From Wikipedia, the free encyclopedia
Jump to: navigation, search

MITMOT ("Mac and mImo Technologies for More Throughput") proposal for IEEE 802.11n, the high throughput Wi-Fi MIMO standard has been initiated jointly by Motorola and Mitsubishi in order to propose a new PHY and MAC layer specification competing with WWiSE and TGnSync proposals addressing the need for integration of Wi-Fi chipsets into mobile phones.

MITMOT high throughput Wi-Fi IEEE802.11n proposal features[edit]

This proposal was motivated by the fact that according to latest market forecasts, in 2009 one third of the mobile phones will be Wi-Fi enabled which corresponds to 200 million units sold per year to be compared to a 70 million Wi-Fi PCs volume. Thus handsets will soon capture the predominant share of the entire Wi-Fi market. IEEE 802.11n thus has to mark an evolution from the IEEE IT-centric focus towards finally capturing both the consumer electronic and handset industry technical requirements. To anticipate and contribute to this change, according to MITMOT proposal summary, it has introduced the following technical features to enable a better support of handsets:

  • Built-in support for asymmetric antenna configurations to accommodate various terminal sizes (Phone/PDA/PC) offering a scalable and evolutionary solution using space time block codes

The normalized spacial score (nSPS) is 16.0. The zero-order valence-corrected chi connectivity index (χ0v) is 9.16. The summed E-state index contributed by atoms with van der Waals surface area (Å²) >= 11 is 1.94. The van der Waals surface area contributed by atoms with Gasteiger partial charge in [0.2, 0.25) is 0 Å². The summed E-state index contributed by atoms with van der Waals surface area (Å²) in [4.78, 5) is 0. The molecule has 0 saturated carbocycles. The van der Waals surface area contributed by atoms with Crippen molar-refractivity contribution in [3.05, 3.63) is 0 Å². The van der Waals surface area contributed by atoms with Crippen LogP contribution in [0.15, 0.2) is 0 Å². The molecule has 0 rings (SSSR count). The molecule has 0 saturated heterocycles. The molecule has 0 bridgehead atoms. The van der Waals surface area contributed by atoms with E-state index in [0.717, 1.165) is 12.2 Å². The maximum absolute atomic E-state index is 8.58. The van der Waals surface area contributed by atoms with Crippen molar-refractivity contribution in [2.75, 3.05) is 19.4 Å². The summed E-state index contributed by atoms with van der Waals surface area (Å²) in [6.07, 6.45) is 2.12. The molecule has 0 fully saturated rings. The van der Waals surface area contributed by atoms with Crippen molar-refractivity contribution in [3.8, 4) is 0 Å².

• Exploit the spatial diversity provided by MIMO not only to increase the peak data rate but also to grant range extension for indoor/limited outdoor operation (i.e. SOHO, corporate enterprise networks, and public "hotspots")
  • Support heterogeneous traffic: increase overall peak data rate without jeopardizing lower data rates modes
  • Focus on simple and proved technologies by considering low complexity open-loop MIMO solutions
  • Enhance support for low power operation to offer comparable battery lifetime to existing cellular phones with increased throughput efficiency compared to IEEE 802.11e

The TGn group of IEEE 802.11 after having suspended the down-selection process in order to allow the merging of the remaining candidate proposals: WWiSE, TGnSync and MITMOT into a single Joint Proposal (JP), has elected at the January 2006 IEEE 802.11 Hawaii meeting the resulting proposal containing handset features as the task group draft.

External links and references[edit]